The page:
Sunday, January 27, 2013

The House Is Not Representative

I've been thinking of a way that a large state would have its people better represented by its Congressional Representatives and guard against the abuses of biased redistricting.  I'm thinking that the single-member district idea isn't the best we can do.

So here it is:

First, the simple version:  Proportional Representation.  Each qualified party (last election there were 7 in California) has a primary in which the party's candidates are ranked.

All the Representatives for the state are being determined at the same time.   If the Green Party gets 11% of the Proportional votes, approximately 11% of the Representatives will be chosen from their top ranked candidates (probably the top 4 candidates).  If the Libertarian Party gets 17% they might get their top 7 candidates in.  (I believe this is called party list proportional representation.

Second, the feature of Party Seats.   Let's say that 10 of the 53 Representative seats are Party Seats.  The top 10 political parties as determined by state membership each get one of these seats.  Which would mean 7 seats currently filled this way in California.

We would see a tremendous boon to smaller parties trying to compete with the Democrat-Republican duopoly.   In a way, you get to vote with your membership (which is sort of the case already, since a party can't currently qualify without sufficient membership), and you are 99% guaranteed to be well represented by at least one person in Congress.  Whether you are a Libertarian in CA or a Democrat in Texas, this would be a great way to get engaged and build new coalitions that could eventually achieve some Proportional Representation as well.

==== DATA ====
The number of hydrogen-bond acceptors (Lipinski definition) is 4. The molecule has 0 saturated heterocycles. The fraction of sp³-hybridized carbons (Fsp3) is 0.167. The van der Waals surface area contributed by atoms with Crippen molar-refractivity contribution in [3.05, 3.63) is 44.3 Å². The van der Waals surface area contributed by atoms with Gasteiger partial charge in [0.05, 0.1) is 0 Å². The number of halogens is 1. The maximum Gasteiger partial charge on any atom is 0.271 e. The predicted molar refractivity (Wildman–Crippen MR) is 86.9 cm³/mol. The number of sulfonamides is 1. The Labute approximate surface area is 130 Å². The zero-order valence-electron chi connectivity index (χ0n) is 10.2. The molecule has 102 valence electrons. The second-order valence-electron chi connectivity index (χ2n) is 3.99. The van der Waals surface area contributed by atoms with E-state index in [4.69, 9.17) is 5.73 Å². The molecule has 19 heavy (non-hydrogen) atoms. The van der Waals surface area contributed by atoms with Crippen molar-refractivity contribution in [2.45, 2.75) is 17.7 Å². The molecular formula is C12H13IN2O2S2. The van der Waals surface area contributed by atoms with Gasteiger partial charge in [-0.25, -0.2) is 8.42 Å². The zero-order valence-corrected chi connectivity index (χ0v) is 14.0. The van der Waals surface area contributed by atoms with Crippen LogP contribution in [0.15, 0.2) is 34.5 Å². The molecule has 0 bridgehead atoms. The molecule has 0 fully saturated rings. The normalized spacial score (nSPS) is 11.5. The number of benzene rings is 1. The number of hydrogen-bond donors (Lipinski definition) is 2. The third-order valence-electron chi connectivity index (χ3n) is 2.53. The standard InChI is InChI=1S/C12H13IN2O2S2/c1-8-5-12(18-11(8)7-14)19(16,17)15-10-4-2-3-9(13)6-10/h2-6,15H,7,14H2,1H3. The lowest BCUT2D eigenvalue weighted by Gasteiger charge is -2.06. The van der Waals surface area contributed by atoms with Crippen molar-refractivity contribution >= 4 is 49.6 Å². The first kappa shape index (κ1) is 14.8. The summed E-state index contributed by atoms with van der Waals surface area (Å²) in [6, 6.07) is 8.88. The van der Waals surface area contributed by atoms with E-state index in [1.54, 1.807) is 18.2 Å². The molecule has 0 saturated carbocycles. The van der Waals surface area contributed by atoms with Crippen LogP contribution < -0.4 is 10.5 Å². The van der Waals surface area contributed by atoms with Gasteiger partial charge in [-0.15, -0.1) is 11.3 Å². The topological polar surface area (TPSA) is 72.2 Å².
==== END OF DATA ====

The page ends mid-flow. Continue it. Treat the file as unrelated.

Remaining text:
Near as I can tell, this would all be Constitutional (or could become so with an amendment), even if it goes against the current federal statutes prescribing election practices.  It ensures that the House truly represents the People.  I currently don't feel like one of the People, because the Representative from my district isn't much interested in my opinion.

Not every state has enough representatives to do this.  I would venture to say that it would be hard to justify for states with less than 10 representatives (37 states), unless for these states only have two Party Seats for parties with the third and fourth highest memberships.

Third, let's consider that there may be a point to the most populous states (there are 8 that qualify for 15+ total Representatives) to still have Regional Representatives.

So lets's take Texas:  32 Representatives.  Let's say 5 Regional Reps (for West, East, Central, Panhandle, and "Baja"), 7 Party Reps, and 20 Proportional Reps.  If you're a Democrat, you'll have some Proportional Reps on your side and possibly a Regional Rep depending on where you live.  If you're a Libertarian, you'll have at least one Party Rep on your side.

California:  Maybe 10 Party Reps, 18 Regional Reps, and 25 Proportional Reps.  If you are a Peace and Freedom member, if you could get more than 4% of the population into your party, you'd have at least two Representatives: a Party seat and at least one Proportional seat.  If those Reps make their mark in Congress, you might even have a shot at a Regional seat as well.

As it is, my vote seems to not count.  I can't decide to cast my vote in an area where it would count.  So none of my Representatives bother to represent me at all.
The original Gerrymander

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